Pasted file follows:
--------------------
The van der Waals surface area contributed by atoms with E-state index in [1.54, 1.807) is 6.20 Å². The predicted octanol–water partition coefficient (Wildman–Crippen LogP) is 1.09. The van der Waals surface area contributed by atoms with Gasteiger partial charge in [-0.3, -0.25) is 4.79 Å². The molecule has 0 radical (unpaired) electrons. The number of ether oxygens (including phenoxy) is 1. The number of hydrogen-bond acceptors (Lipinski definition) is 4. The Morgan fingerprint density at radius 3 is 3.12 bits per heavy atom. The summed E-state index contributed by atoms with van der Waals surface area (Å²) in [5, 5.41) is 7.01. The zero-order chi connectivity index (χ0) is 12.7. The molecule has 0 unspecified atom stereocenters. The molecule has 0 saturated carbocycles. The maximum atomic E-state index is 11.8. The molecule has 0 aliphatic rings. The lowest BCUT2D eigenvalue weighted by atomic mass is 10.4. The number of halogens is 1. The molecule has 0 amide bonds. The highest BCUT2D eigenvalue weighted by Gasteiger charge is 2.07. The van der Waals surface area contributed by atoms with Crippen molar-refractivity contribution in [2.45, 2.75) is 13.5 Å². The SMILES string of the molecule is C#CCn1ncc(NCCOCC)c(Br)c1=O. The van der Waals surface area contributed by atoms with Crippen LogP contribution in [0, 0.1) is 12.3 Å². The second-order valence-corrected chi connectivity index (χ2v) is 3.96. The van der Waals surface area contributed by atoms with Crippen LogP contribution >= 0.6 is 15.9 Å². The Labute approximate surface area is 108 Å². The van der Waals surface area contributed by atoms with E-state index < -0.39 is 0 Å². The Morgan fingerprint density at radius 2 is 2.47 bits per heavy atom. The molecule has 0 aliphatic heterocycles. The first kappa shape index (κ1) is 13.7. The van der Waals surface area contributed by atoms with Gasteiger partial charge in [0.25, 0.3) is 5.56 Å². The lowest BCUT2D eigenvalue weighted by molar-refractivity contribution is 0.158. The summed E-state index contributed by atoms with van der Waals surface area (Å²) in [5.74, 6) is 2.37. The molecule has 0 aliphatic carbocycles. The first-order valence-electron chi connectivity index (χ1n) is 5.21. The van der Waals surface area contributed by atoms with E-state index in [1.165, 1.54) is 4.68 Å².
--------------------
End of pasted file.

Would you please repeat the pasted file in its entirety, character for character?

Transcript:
The van der Waals surface area contributed by atoms with E-state index in [1.54, 1.807) is 6.20 Å². The predicted octanol–water partition coefficient (Wildman–Crippen LogP) is 1.09. The van der Waals surface area contributed by atoms with Gasteiger partial charge in [-0.3, -0.25) is 4.79 Å². The molecule has 0 radical (unpaired) electrons. The number of ether oxygens (including phenoxy) is 1. The number of hydrogen-bond acceptors (Lipinski definition) is 4. The Morgan fingerprint density at radius 3 is 3.12 bits per heavy atom. The summed E-state index contributed by atoms with van der Waals surface area (Å²) in [5, 5.41) is 7.01. The zero-order chi connectivity index (χ0) is 12.7. The molecule has 0 unspecified atom stereocenters. The molecule has 0 saturated carbocycles. The maximum atomic E-state index is 11.8. The molecule has 0 aliphatic rings. The lowest BCUT2D eigenvalue weighted by atomic mass is 10.4. The number of halogens is 1. The molecule has 0 amide bonds. The highest BCUT2D eigenvalue weighted by Gasteiger charge is 2.07. The van der Waals surface area contributed by atoms with Crippen molar-refractivity contribution in [2.45, 2.75) is 13.5 Å². The SMILES string of the molecule is C#CCn1ncc(NCCOCC)c(Br)c1=O. The van der Waals surface area contributed by atoms with Crippen LogP contribution in [0, 0.1) is 12.3 Å². The second-order valence-corrected chi connectivity index (χ2v) is 3.96. The van der Waals surface area contributed by atoms with Crippen LogP contribution >= 0.6 is 15.9 Å². The Labute approximate surface area is 108 Å². The van der Waals surface area contributed by atoms with E-state index < -0.39 is 0 Å². The Morgan fingerprint density at radius 2 is 2.47 bits per heavy atom. The molecule has 0 aliphatic heterocycles. The first kappa shape index (κ1) is 13.7. The van der Waals surface area contributed by atoms with Gasteiger partial charge in [0.25, 0.3) is 5.56 Å². The lowest BCUT2D eigenvalue weighted by molar-refractivity contribution is 0.158. The summed E-state index contributed by atoms with van der Waals surface area (Å²) in [5.74, 6) is 2.37. The molecule has 0 aliphatic carbocycles. The first-order valence-electron chi connectivity index (χ1n) is 5.21. The van der Waals surface area contributed by atoms with E-state index in [1.165, 1.54) is 4.68 Å².